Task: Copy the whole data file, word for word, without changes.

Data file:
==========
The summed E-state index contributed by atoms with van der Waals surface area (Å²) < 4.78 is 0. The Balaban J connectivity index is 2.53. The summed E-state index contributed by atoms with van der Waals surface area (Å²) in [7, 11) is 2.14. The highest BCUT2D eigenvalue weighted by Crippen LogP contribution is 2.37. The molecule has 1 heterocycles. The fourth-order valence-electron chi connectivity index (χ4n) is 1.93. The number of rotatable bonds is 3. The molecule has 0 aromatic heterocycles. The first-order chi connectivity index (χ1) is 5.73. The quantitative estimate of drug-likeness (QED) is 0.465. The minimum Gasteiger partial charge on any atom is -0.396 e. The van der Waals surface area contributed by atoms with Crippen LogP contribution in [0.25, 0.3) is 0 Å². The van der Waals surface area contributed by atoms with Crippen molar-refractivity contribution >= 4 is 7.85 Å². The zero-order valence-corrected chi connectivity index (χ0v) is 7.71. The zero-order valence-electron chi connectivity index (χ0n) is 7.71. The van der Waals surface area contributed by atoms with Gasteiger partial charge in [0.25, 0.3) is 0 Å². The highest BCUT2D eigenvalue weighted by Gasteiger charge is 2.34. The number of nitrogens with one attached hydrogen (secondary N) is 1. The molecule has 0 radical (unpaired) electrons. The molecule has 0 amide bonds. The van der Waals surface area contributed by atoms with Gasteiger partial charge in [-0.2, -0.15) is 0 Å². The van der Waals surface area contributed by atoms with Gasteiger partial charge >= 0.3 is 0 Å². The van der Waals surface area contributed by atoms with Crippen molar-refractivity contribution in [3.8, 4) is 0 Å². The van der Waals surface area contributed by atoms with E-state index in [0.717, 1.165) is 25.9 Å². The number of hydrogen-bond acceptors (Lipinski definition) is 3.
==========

The summed E-state index contributed by atoms with van der Waals surface area (Å²) < 4.78 is 0. The Balaban J connectivity index is 2.53. The summed E-state index contributed by atoms with van der Waals surface area (Å²) in [7, 11) is 2.14. The highest BCUT2D eigenvalue weighted by Crippen LogP contribution is 2.37. The molecule has 1 heterocycles. The fourth-order valence-electron chi connectivity index (χ4n) is 1.93. The number of rotatable bonds is 3. The molecule has 0 aromatic heterocycles. The first-order chi connectivity index (χ1) is 5.73. The quantitative estimate of drug-likeness (QED) is 0.465. The minimum Gasteiger partial charge on any atom is -0.396 e. The van der Waals surface area contributed by atoms with Crippen LogP contribution in [0.25, 0.3) is 0 Å². The van der Waals surface area contributed by atoms with Crippen molar-refractivity contribution >= 4 is 7.85 Å². The zero-order valence-corrected chi connectivity index (χ0v) is 7.71. The zero-order valence-electron chi connectivity index (χ0n) is 7.71. The van der Waals surface area contributed by atoms with Gasteiger partial charge in [0.25, 0.3) is 0 Å². The highest BCUT2D eigenvalue weighted by Gasteiger charge is 2.34. The number of nitrogens with one attached hydrogen (secondary N) is 1. The molecule has 0 radical (unpaired) electrons. The molecule has 0 amide bonds. The van der Waals surface area contributed by atoms with Gasteiger partial charge in [-0.2, -0.15) is 0 Å². The van der Waals surface area contributed by atoms with Gasteiger partial charge >= 0.3 is 0 Å². The van der Waals surface area contributed by atoms with Crippen molar-refractivity contribution in [3.8, 4) is 0 Å². The van der Waals surface area contributed by atoms with E-state index in [0.717, 1.165) is 25.9 Å². The number of hydrogen-bond acceptors (Lipinski definition) is 3.